SHDownsizing

 

The ups and downs involved with downsizing your home mean you could probably use some help navigating the trek. It can be both exciting and daunting to let go of stuff and simplify.

The key to a less stressful move is to break the process into increments. As a professional organizer, I’ve helped families downsize for a variety of reasons—from empty nesters with empty rooms to those with the travel bug or seniors who are tired of stairs to climb and lawns to mow.

 

Start with the Right Mindset

It’s too easy to get mired down in all the details. Begin with an attitude adjustment. There is clearly a reason why you started thinking about downsizing. Try to focus on the benefits of going smaller instead of dwelling on what you may need to leave behind.

Make a list of the things that drew you to this decision. Perhaps you will be living closer to family, or you’ll have less space to clean and maintain. This means you’ll gain more free time to explore hobbies and community activities, which should equate to less stress and more fun.

 

Focus On Your New Home First

The easiest way to decide what to keep and what to let go of is to fill up your new home with things you love and things you need. Once your new space is arranged to your taste, you’ll feel more comfortable letting go of the excess.

 

  • Start with the Basics. Just like you had your very first apartment, start with the basics. You’ll need a bed to sleep on, a nightstand, a dining table and chairs and a couch or favorite comfy chair.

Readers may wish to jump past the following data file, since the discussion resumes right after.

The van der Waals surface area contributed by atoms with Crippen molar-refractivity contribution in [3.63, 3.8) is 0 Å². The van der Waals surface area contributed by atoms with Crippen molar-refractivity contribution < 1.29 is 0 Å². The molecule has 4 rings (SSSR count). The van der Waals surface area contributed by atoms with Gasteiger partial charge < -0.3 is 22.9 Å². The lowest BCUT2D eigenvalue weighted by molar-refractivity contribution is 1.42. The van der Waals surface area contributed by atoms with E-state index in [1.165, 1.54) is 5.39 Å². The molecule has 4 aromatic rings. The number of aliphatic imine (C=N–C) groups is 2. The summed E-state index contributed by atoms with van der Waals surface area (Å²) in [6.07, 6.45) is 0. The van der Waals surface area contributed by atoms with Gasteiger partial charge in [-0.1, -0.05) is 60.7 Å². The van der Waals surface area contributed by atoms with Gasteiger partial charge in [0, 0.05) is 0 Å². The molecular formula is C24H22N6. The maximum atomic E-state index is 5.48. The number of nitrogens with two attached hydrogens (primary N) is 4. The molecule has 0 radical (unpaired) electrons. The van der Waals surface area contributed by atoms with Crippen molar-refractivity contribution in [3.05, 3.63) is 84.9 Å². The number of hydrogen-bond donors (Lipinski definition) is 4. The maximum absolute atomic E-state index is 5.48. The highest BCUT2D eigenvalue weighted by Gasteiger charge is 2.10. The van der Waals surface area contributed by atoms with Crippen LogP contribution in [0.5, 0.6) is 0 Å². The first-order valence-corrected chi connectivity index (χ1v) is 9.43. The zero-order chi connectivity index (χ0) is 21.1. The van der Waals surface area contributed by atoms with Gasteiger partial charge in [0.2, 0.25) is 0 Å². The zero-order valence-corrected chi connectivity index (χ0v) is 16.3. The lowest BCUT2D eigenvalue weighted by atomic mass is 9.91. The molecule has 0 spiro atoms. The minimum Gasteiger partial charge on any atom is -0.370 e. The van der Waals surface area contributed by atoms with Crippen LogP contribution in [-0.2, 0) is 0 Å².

• Add Furniture You Love. You likely own at least a couple of furniture pieces that have history for you. Work those in next. For example, your grandmother’s hope chest might not be a necessity, but you love it. Plan to make space for it at the foot of the bed, under a window or as a coffee table.
  • Build in Storage. Your smaller space will still need some storage. You may have photo albums, off-season clothing or extra bedding that you still need to store. If you are trying to decide between furniture pieces, always choose the one that allows for storage. For example, a pretty dresser can be used at an entrance instead of a foyer table.
  • Add in Necessities. Take a look around your current home for things you’ll need in your new home. You’ll want to move some lamps for light as well as things to provide enjoyment such as a television, computer or stereo.
  • Make It Feel Homey. Once you’ve selected the basic furniture and necessities, it’s time to choose decor accessories. Start with art. Select favorite family photos, prints or pieces from travels, or find new pieces that speak to you and fit your new home’s aesthetic.
  • Bring in Textiles. Anchor your new conversation spaces with an area rug. It will create warmth and help tie together all of your various furniture pieces. A rug can instantly transform a cold, empty room into something that feels like home. Then, add matching accent pillows and pretty throw blankets to keep the cozy feeling going.